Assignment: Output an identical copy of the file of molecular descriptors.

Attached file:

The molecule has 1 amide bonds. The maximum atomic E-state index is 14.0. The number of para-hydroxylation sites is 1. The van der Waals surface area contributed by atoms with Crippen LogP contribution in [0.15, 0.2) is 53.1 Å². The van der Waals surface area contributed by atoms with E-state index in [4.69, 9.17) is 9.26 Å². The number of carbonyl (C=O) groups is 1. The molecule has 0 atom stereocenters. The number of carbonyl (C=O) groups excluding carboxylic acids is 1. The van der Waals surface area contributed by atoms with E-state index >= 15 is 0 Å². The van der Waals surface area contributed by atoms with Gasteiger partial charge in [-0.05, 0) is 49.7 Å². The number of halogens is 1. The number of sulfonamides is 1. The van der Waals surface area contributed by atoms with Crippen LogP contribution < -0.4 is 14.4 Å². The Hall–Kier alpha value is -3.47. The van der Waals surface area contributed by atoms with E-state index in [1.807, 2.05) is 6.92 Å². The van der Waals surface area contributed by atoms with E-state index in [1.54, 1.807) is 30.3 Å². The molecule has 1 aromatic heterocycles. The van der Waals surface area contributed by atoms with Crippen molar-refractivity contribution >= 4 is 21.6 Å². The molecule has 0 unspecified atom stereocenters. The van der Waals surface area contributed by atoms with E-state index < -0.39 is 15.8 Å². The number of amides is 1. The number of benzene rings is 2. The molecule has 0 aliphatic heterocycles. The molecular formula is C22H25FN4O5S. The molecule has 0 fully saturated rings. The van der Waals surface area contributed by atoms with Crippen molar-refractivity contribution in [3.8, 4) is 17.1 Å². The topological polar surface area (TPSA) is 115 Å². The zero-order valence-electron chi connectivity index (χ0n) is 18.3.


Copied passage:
The molecule has 1 amide bonds. The maximum atomic E-state index is 14.0. The number of para-hydroxylation sites is 1. The van der Waals surface area contributed by atoms with Crippen LogP contribution in [0.15, 0.2) is 53.1 Å². The van der Waals surface area contributed by atoms with E-state index in [4.69, 9.17) is 9.26 Å². The number of carbonyl (C=O) groups is 1. The molecule has 0 atom stereocenters. The number of carbonyl (C=O) groups excluding carboxylic acids is 1. The van der Waals surface area contributed by atoms with E-state index >= 15 is 0 Å². The van der Waals surface area contributed by atoms with Gasteiger partial charge in [-0.05, 0) is 49.7 Å². The number of halogens is 1. The number of sulfonamides is 1. The van der Waals surface area contributed by atoms with Crippen LogP contribution < -0.4 is 14.4 Å². The Hall–Kier alpha value is -3.47. The van der Waals surface area contributed by atoms with E-state index in [1.807, 2.05) is 6.92 Å². The van der Waals surface area contributed by atoms with E-state index in [1.54, 1.807) is 30.3 Å². The molecule has 1 aromatic heterocycles. The van der Waals surface area contributed by atoms with Crippen molar-refractivity contribution >= 4 is 21.6 Å². The molecule has 0 unspecified atom stereocenters. The van der Waals surface area contributed by atoms with E-state index < -0.39 is 15.8 Å². The number of amides is 1. The number of benzene rings is 2. The molecule has 0 aliphatic heterocycles. The molecular formula is C22H25FN4O5S. The molecule has 0 fully saturated rings. The van der Waals surface area contributed by atoms with Crippen molar-refractivity contribution in [3.8, 4) is 17.1 Å². The topological polar surface area (TPSA) is 115 Å². The zero-order valence-electron chi connectivity index (χ0n) is 18.3.